An important part of updating this edition meant paying attention to how technology functions in writing centers now. What does online tutoring look like? And what kinds of multimodal assignments do students bring? With synchronous online tutoring more commonplace, it made sense to refer to synchronous tutoring examples throughout the book, rather than in a separate chapter as we once did. Working in references to technology is tricky, however, for trends come and go quickly. Because the book will be used for several years, we also have to be careful to strike a balance between general and specific references. Some of you may remember Second Life, a popular and promising place where one could create a virtual writing center. An earlier edition of The Bedford Guide for Writing Tutors referred to it and even included a diagram; today, no one recalls its name and certainly no one uses it. And both of us had experienced tutors chuckling over that particular diagram in our own tutor training classes!
As writing centers expand in two areas—internationally and in high schools and even middle schools—we needed to be even more sure that we acknowledged their presence. That meant careful attention to examples and language, so that all our choices would be acceptable within different cultures and understandable to different age groups. We’ve learned that accomplishing this is more difficult that it might seem. Our examples from students’ writings often required reconsideration, for some included historical, political, or cultural references that might confuse some readers. Even references to teachers required some thinking, for high school students don’t typically have “professors.” In addition, in higher education that word has different meanings in the United States than in other parts of the world.
Dr. Lisa Zimmerelli
Revising The Bedford Guide for Writing Tutors every few years is truly a collaborative effort, but collaboration can take different forms. Sometimes it means that co-authors write different sections, comment on one another’s pieces, and the original writers revise. We have a different pattern—one that works for us and means that the text truly is a joint effort. Typically we begin by discussing the purpose and content of a section. One of us does the first draft—who does this depends on which of us has the most free time at the moment and/or who has the most interest in or knowledge about the section at hand. The text then goes back and forth, but before and as we write, we negotiate what should be included, placed where, phrased in particular ways. Each chapter translates into hours of conversation.
Our collaboration—whether we are on the phone or are at one of our kitchen tables together—often resembles a tutoring session as we pose questions for one another about our audience, purpose, content, organization, phrasing, and word choices.
Our approach works because, as we mentioned earlier, we are both actively involved in writing center theory and practice at the campus, regional, and global levels. Our activities and reading in the field mean that we keep abreast of what’s new and what’s trending—whether it’s service learning, writing in the disciplines, high school writing centers, or tutors conducting research.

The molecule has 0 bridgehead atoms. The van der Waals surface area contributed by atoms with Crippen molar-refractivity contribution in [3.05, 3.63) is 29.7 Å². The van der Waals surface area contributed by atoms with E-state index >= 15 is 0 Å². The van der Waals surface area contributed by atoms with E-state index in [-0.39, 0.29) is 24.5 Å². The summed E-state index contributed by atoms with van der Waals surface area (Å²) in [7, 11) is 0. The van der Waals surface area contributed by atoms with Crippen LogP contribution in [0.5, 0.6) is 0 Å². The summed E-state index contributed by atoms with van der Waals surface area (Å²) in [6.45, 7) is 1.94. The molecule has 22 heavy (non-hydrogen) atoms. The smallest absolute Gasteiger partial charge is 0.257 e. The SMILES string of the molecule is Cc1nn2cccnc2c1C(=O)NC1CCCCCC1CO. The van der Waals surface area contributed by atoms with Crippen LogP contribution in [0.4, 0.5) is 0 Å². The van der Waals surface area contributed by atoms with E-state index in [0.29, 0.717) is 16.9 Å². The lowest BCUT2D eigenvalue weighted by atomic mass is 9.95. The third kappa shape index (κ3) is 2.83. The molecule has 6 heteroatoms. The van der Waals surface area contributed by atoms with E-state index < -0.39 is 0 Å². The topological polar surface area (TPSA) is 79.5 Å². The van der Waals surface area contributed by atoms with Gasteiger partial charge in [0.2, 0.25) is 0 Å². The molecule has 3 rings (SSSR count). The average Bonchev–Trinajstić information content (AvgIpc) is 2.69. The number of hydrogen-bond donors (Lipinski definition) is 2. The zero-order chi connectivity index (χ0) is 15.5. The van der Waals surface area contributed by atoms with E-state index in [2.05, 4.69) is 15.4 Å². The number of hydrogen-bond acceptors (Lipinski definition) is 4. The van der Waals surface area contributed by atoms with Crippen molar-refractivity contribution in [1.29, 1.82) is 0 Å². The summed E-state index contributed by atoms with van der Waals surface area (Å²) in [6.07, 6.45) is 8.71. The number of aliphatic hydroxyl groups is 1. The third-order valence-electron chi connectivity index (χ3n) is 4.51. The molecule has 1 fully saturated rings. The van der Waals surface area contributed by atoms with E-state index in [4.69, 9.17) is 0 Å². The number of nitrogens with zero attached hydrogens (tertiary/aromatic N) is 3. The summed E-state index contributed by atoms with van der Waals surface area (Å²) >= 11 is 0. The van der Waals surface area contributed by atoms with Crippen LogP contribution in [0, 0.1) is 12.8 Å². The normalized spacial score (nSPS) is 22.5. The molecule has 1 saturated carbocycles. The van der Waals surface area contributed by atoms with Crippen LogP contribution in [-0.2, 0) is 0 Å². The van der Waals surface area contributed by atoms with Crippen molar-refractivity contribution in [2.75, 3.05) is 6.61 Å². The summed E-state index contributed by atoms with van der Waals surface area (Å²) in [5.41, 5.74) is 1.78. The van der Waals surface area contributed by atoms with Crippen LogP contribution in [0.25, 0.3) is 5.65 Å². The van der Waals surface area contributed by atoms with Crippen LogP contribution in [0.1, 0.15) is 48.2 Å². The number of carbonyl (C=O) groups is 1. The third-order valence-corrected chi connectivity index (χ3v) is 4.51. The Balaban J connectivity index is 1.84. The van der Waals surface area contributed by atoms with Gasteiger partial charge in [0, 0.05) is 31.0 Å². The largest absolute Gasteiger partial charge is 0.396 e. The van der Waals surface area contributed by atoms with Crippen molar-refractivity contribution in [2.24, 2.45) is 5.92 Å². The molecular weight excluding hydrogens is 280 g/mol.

What’s key to our collaboration, however, is the respect and trust that we have for one another. We’ve been colleagues for over fifteen years, and both consider that professional relationship to be one of the most enriching and satisfying aspects of our careers. We direct very different writing centers—one in a large state university and one in a small private university—and the resulting variety of situations and challenges allows us to bring a variety of perspectives to The Bedford Guide for Writing Tutors.
Finally, while the two of work together to make what we see as important changes, we take the advice we always give to writers to heart and look to our audience for advice. We want to meet their needs and maintain the accessibility and pithiness of the book. For every edition, we ask tutors and directors to review the book, both before we write and once our draft is completed. Truth be known, we also consult our own tutors as we work with our “Does this work?” or “Is this clear?” or “Did we miss anything here?” kinds of questions! All of the examples in the book come from real tutoring scenarios that our tutors have shared with us (or that we’ve experienced), and are based upon real writing assignments that writers have brought to our writing centers. Their suggestions and approval of the cartoons, role-play activities, and the range of examples and activities we use always prove helpful.
One big advantage that we learned long ago is Bedford/St. Martin’s reputation for finding good projects and cultivating them, working with authors over time to make what’s good even better! It’s why you see Diana Hacker’s work go on and on, even now with Nancy Sommers as the author of those books. The Bedford Guide for Writing Tutors is an ancillary to Diana’s composition textbooks. Bedford’s practice puts us in the luxurious position of knowing that there will be a next edition. Thus as soon as we finish one edition, we begin creating a folder with ideas for the next edition. Regardless of the edition, Bedford/St. Martin’s and we agree on a common goal: to provide a resource that is pithy, current, and flexible enough to apply across a variety of contexts.
To that end, we invite anyone who uses The Bedford Handbook for Writing Tutors to share any observations about the book with us. What works? What might be more effective? We welcome and appreciate your suggestions!